PC gaming is great, but it's a bit more complex than console gaming. You have a lot of different hardware to choose from, tweaks to increase performance and other ways to improve the experience -- as long as you're willing to put in the time and effort. Here are our top 10 PC mods and tricks for better gaming.
10. Overclock Your Video Card
One of the easiest, (and free) ways to boost gaming performance is to overclock your video card . It's pretty simple to do, doesn't cost you a dime, and can cause noticeable improvements in performance. It won't make an unplayable game playable, but it will allow your game run a little smoother or look a little nicer. You can overclock your CPU , too, but how much it will help depends on whether it's even being taxed. Remember, there's a sweet spot to everything: free software tweaks can only take you so far , but constantly upgrading your hardware can sometimes just be a waste of money .
9. Get Great Deals on Games
Unless you absolutely have to play that game on launch day, never pay full price for a PC game -- they go on sale way too often! Everyone knows about the notorious Steam sales, and there are a lot of strategies to getting the best possible price during the blowout week (only buy a game if it's a flash sale, daily deal, or if it's the last day of the sale). But what a lot of people don't do is look beyond Steam: places like Green Man Gaming and other sites often have even better prices and their games will activate on Steam as if you bought it from them. Oh, and make sure you know how long each game takes to beat, so you don't buy more games than you can play!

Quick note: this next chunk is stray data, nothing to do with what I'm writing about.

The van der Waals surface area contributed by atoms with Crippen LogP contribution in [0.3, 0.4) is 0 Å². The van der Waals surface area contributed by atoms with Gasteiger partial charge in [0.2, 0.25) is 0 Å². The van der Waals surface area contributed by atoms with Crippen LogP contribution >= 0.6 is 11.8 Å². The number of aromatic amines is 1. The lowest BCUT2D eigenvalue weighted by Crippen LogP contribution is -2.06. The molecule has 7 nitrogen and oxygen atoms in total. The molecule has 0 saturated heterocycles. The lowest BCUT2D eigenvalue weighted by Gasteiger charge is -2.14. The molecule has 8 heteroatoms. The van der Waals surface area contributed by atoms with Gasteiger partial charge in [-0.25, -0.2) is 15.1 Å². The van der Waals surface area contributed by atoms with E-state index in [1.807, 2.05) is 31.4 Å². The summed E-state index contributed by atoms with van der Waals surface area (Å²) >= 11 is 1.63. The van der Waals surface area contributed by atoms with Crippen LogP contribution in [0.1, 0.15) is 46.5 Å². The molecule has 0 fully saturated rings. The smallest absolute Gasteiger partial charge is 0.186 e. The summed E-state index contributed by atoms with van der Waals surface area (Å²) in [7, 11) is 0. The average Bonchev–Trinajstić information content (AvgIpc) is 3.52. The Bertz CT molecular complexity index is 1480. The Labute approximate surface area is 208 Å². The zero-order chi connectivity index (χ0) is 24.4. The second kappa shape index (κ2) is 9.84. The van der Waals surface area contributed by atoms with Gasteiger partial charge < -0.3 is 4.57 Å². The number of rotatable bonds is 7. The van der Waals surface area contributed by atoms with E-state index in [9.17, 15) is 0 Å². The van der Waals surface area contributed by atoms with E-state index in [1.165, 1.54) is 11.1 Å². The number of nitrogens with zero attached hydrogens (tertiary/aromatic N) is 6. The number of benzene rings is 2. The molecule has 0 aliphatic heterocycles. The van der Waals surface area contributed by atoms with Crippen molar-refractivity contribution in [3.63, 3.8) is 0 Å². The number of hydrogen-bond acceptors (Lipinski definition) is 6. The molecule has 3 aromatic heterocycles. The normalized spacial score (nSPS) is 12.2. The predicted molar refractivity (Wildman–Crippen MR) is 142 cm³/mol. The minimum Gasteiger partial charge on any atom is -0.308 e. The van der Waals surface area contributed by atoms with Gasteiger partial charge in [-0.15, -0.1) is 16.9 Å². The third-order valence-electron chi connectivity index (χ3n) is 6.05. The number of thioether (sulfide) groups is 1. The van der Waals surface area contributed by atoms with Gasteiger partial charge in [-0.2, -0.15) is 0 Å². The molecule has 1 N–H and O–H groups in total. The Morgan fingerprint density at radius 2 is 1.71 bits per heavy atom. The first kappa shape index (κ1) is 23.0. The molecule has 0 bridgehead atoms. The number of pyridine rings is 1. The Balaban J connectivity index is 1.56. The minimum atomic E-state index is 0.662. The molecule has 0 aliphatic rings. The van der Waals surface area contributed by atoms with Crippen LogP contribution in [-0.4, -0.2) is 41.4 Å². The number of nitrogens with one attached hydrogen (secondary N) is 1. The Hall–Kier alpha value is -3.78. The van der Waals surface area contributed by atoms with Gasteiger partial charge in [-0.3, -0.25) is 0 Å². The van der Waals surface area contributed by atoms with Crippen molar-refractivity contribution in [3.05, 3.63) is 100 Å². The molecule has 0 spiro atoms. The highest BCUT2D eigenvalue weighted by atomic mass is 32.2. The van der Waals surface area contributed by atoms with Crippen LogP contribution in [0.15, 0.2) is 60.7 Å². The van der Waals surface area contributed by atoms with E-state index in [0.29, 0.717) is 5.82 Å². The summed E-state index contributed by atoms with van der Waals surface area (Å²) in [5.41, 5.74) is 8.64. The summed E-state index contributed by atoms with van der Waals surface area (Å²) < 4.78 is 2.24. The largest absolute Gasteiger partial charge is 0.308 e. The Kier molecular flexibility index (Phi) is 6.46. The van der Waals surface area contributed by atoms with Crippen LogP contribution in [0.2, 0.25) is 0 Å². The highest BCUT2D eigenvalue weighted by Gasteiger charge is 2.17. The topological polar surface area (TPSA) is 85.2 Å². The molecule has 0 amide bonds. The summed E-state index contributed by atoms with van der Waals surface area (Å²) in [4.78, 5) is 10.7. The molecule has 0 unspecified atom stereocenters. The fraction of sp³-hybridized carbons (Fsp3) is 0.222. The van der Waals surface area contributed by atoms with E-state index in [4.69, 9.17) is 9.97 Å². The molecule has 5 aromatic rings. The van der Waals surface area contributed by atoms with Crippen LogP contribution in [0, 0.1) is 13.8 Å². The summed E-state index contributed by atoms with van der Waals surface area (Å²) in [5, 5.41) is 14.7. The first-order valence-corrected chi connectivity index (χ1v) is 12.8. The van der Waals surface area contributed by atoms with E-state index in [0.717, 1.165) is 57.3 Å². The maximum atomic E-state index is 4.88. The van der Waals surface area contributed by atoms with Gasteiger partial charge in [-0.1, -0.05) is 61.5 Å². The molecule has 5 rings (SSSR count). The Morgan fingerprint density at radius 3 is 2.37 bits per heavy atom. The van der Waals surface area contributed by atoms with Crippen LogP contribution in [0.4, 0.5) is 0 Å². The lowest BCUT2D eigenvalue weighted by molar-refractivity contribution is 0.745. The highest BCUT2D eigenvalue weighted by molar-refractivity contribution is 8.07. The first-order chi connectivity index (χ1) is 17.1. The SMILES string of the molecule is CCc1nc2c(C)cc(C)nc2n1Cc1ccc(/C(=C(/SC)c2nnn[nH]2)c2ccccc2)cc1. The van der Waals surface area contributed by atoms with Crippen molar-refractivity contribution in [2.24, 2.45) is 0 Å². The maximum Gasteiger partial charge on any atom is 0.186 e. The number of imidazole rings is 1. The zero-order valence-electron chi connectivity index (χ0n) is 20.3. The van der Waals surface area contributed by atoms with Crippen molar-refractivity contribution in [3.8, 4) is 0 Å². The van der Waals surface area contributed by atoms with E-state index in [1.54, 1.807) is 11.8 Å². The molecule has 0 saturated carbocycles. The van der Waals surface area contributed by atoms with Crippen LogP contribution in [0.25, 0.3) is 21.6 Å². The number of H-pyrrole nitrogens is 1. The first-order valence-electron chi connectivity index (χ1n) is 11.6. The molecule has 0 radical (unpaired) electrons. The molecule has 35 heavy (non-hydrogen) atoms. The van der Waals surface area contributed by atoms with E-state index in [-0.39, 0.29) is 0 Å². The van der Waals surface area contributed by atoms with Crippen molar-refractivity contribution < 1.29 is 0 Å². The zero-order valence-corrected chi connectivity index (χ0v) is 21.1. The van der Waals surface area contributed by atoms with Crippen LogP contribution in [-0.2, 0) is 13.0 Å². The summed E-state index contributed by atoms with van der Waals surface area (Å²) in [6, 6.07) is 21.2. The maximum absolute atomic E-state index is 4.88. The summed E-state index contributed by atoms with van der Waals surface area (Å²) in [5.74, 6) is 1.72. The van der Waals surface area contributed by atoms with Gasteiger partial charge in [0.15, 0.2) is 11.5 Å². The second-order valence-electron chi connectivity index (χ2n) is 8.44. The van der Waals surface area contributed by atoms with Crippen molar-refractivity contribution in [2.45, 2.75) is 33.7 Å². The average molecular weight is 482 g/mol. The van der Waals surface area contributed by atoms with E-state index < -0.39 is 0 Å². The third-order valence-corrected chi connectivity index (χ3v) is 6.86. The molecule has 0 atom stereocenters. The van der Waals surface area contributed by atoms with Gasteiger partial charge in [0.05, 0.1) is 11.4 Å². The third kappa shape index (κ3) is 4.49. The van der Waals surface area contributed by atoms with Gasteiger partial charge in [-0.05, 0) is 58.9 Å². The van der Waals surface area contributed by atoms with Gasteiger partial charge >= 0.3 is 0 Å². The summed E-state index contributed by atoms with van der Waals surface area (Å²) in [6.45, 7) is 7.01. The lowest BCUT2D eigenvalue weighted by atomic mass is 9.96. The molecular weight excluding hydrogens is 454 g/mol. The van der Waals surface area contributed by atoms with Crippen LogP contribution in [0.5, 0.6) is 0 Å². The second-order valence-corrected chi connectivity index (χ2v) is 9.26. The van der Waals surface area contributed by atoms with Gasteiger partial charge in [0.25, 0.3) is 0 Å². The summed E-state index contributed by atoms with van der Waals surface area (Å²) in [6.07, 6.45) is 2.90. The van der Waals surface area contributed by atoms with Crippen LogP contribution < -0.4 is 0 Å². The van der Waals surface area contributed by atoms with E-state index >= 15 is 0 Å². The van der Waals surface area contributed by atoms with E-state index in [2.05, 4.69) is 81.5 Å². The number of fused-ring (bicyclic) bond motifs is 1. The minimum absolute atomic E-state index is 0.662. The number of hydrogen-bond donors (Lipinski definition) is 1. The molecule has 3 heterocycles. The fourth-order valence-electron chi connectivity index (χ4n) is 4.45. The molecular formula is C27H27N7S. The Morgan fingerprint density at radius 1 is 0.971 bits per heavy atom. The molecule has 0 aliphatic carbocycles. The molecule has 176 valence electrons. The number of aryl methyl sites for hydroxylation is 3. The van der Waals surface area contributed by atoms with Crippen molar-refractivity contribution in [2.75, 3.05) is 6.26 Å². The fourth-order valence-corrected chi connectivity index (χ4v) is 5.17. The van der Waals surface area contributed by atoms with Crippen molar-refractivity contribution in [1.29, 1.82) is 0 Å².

8. Hook Up a Gamepad
I'm firmly in the mouse-and-keyboard camp, but some games are just better with a gamepad. The Xbox 360 is our favourite, but there are a lot of good options, and they're easy to set up. Lots of games should actually support gamepads out of the box, but if one of your favourites doesn't, you can use a tool like JoyToKey (on Windows) or Joystick Mapper (on the Mac) to make it work.
7. Organise Your Overflowing Steam Library
If you're a PC gamer, chances are you use Steam to manage your games. And if you use Steam, chances are you have way too many games. Luckily, Steam actually has a few built-in features that can help you manage that overflowing list. You can manually add games to different categories and genres, or do it automatically with a tool like Depressurizer. Search is also useful, and Steam has a few different "Views" that can make it easier to browse in certain circumstances.
6. Back Up (and Sync) Your Saved Games
Ever had a hard drive fail with all your saved games on it? Or tried to play a game on another computer that didn't have your progress on it? Steam's built-in Cloud feature can sync some of your saved games, but it isn't exactly reliable -- and it doesn't work with every game. Instead, try a tool like GameSave Manager, which can back up and sync your games with Dropbox. Alternatively, if you want to do it yourself -- or GameSave Manager doesn't support a specific game -- you can easily sync those game saves manually with Dropbox.
5. Play the Classics, Even on a New PC